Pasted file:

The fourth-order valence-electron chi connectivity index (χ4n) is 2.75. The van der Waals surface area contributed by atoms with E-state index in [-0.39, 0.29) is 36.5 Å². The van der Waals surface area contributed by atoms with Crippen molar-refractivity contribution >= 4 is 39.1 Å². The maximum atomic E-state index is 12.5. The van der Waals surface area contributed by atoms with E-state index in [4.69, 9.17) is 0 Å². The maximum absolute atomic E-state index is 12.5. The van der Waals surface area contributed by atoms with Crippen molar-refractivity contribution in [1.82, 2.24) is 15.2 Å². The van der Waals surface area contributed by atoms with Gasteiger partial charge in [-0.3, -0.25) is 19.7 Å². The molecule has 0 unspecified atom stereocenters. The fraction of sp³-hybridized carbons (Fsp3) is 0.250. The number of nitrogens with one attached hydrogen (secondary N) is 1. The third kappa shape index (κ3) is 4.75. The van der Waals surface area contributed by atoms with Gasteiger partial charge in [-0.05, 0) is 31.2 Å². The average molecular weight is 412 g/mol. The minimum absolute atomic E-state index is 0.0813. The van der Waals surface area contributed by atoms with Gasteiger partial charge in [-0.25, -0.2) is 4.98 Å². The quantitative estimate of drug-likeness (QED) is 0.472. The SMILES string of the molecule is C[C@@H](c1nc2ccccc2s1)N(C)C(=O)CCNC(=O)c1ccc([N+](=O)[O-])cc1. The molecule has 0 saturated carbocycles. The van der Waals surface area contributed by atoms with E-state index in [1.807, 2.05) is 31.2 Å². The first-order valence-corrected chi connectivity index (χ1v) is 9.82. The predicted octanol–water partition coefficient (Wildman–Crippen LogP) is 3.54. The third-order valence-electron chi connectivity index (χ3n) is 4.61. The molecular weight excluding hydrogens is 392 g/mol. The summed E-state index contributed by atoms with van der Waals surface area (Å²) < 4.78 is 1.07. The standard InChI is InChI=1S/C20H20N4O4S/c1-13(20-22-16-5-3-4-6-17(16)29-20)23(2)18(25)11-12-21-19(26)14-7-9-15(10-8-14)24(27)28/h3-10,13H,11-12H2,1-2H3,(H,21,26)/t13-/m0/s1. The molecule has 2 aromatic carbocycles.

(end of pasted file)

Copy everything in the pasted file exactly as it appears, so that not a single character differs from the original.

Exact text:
The fourth-order valence-electron chi connectivity index (χ4n) is 2.75. The van der Waals surface area contributed by atoms with E-state index in [-0.39, 0.29) is 36.5 Å². The van der Waals surface area contributed by atoms with Crippen molar-refractivity contribution >= 4 is 39.1 Å². The maximum atomic E-state index is 12.5. The van der Waals surface area contributed by atoms with E-state index in [4.69, 9.17) is 0 Å². The maximum absolute atomic E-state index is 12.5. The van der Waals surface area contributed by atoms with Crippen molar-refractivity contribution in [1.82, 2.24) is 15.2 Å². The van der Waals surface area contributed by atoms with Gasteiger partial charge in [-0.3, -0.25) is 19.7 Å². The molecule has 0 unspecified atom stereocenters. The fraction of sp³-hybridized carbons (Fsp3) is 0.250. The number of nitrogens with one attached hydrogen (secondary N) is 1. The third kappa shape index (κ3) is 4.75. The van der Waals surface area contributed by atoms with Gasteiger partial charge in [-0.05, 0) is 31.2 Å². The average molecular weight is 412 g/mol. The minimum absolute atomic E-state index is 0.0813. The van der Waals surface area contributed by atoms with Gasteiger partial charge in [-0.25, -0.2) is 4.98 Å². The quantitative estimate of drug-likeness (QED) is 0.472. The SMILES string of the molecule is C[C@@H](c1nc2ccccc2s1)N(C)C(=O)CCNC(=O)c1ccc([N+](=O)[O-])cc1. The molecule has 0 saturated carbocycles. The van der Waals surface area contributed by atoms with E-state index in [1.807, 2.05) is 31.2 Å². The first-order valence-corrected chi connectivity index (χ1v) is 9.82. The predicted octanol–water partition coefficient (Wildman–Crippen LogP) is 3.54. The third-order valence-electron chi connectivity index (χ3n) is 4.61. The molecular weight excluding hydrogens is 392 g/mol. The summed E-state index contributed by atoms with van der Waals surface area (Å²) < 4.78 is 1.07. The standard InChI is InChI=1S/C20H20N4O4S/c1-13(20-22-16-5-3-4-6-17(16)29-20)23(2)18(25)11-12-21-19(26)14-7-9-15(10-8-14)24(27)28/h3-10,13H,11-12H2,1-2H3,(H,21,26)/t13-/m0/s1. The molecule has 2 aromatic carbocycles.